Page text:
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How to address your layoff in cover letters and interviews

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Question:
I was recently laid off from my firm and am now starting on a search for a new position. I am concerned about the effect that being laid–off will have on my ability to obtain a new position. Should I address the fact that I was laid off in my cover letter? How should I deal with the issue during interviews?


Answer:
Dealing with the fact that you were laid-off in a subsequent job search and/or interviews is always difficult. In many cases, it raises red flags to a potential employer because they inevitably question whether the lay-off was actually a performance-based firing. The one silver lining in today's current market—lots of people are in the same position. With the number of lay-offs currently taking place across the country, most prospective employers will understand (and believe) that your situation was the result of the current economic downturn.

With this in mind, the last thing you want to do is give a prospective employer any reason at all to doubt the circumstances surrounding your lay-off. Thus, it is best to be straight-forward about your situation and, you should address it in your cover letter. In most cases, it is not necessary to go into great detail or to provide a lot of background information. You only need to state that you are looking for a new position because you were laid off as a result of the economic downturn. If you have strong references from the firm that laid you off, make sure to mention this fact as well. Offering references at the outset is a good way to let prospective employers know that your previous firm did not have concerns with your performance.

As for the interview process, the same guidelines apply. Be straight-forward about the fact that you were laid off and resist the urge to sound apologetic. In the interview setting, it may make sense to discuss some more of the details surrounding your firm's lay-offs. For example, were a large number of people let go? Everyone in your specific practice area? Such pieces of information may help to alleviate any lingering doubts or concerns.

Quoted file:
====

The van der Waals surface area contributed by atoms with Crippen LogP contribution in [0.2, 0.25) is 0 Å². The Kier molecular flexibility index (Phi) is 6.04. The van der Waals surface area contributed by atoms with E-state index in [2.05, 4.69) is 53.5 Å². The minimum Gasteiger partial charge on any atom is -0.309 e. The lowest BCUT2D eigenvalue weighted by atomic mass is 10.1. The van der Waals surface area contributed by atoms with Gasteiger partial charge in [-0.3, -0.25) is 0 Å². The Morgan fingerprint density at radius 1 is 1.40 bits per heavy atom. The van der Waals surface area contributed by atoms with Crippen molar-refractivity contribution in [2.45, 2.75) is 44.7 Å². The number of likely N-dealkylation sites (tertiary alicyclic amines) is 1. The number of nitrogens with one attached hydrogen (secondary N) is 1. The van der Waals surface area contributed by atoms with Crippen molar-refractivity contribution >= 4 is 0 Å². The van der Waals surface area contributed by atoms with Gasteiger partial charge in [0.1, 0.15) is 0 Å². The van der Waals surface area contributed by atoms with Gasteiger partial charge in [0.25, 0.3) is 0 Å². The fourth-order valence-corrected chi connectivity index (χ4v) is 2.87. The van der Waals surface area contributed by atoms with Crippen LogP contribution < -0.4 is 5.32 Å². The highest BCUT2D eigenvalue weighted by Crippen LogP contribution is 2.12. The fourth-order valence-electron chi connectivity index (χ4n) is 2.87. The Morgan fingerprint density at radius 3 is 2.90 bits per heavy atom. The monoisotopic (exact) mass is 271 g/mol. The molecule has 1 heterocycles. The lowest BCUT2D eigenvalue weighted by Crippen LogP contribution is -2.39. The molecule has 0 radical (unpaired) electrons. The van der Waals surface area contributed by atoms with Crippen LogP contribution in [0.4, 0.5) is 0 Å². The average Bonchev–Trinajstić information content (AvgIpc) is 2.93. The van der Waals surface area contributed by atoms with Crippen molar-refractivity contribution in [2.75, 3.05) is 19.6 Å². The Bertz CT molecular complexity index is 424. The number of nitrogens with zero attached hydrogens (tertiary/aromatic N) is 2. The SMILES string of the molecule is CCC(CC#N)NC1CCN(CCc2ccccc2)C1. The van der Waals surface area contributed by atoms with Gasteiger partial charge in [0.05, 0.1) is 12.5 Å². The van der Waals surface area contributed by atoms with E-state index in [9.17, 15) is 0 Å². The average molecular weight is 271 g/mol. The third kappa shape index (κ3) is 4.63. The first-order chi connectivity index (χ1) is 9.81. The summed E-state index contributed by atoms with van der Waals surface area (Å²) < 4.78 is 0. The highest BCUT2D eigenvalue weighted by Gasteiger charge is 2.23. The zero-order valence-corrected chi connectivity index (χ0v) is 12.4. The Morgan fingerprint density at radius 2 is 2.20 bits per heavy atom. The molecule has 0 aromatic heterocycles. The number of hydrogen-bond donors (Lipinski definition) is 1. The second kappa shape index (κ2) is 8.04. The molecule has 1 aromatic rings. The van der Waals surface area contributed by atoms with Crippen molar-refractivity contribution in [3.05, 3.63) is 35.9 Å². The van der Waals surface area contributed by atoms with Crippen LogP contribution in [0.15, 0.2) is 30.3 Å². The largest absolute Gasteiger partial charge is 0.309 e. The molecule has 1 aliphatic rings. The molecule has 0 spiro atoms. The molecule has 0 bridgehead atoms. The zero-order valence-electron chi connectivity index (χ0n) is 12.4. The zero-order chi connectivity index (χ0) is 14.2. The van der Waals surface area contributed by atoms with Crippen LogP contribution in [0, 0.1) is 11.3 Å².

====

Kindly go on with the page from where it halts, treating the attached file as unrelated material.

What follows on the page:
While being laid-off is never easy to handle, employers are encountering numerous well-qualified attorneys who have been laid off. Thus, your overall goal should be to focus on demonstrating to a prospective employer that the lay-off was related only to economic conditions and not connected in any way to performance-related concerns. Be ready to discuss facts in a straight-forward manner, have references ready to go, and let the manner in which you address the situation instill confidence in your qualifications.

See the following articles for more information:
 


About Harrison Barnes
Harrison Barnes is the founder of LawCrossing and an internationally recognized expert in attorney search and placement. Harrison is extremely committed to and passionate about the profession of legal placement. Harrison’s writings about attorney careers and placement attract millions of reads each year. LawCrossing has been ranked on the Inc. 500 twice. For more information, please visit Harrison Barnes’ bio.

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Harrison Barnes is the legal profession's mentor and may be the only person in your legal career who will tell you why you are not reaching your full potential and what you really need to do to grow as an attorney--regardless of how much it hurts. If you prefer truth to stagnation, growth to comfort, and actionable ideas instead of fluffy concepts, you and Harrison will get along just fine. If, however, you want to stay where you are, talk about your past successes, and feel comfortable, Harrison is not for you.

Truly great mentors are like parents, doctors, therapists, spiritual figures, and others because in order to help you they need to expose you to pain and expose your weaknesses. But suppose you act on the advice and pain created by a mentor. In that case, you will become better: a better attorney, better employees, a better boss, know where you are going, and appreciate where you have been--you will hopefully also become a happier and better person. As you learn from Harrison, he hopes he will become your mentor.

To read more career and life advice articles visit Harrison's personal blog.

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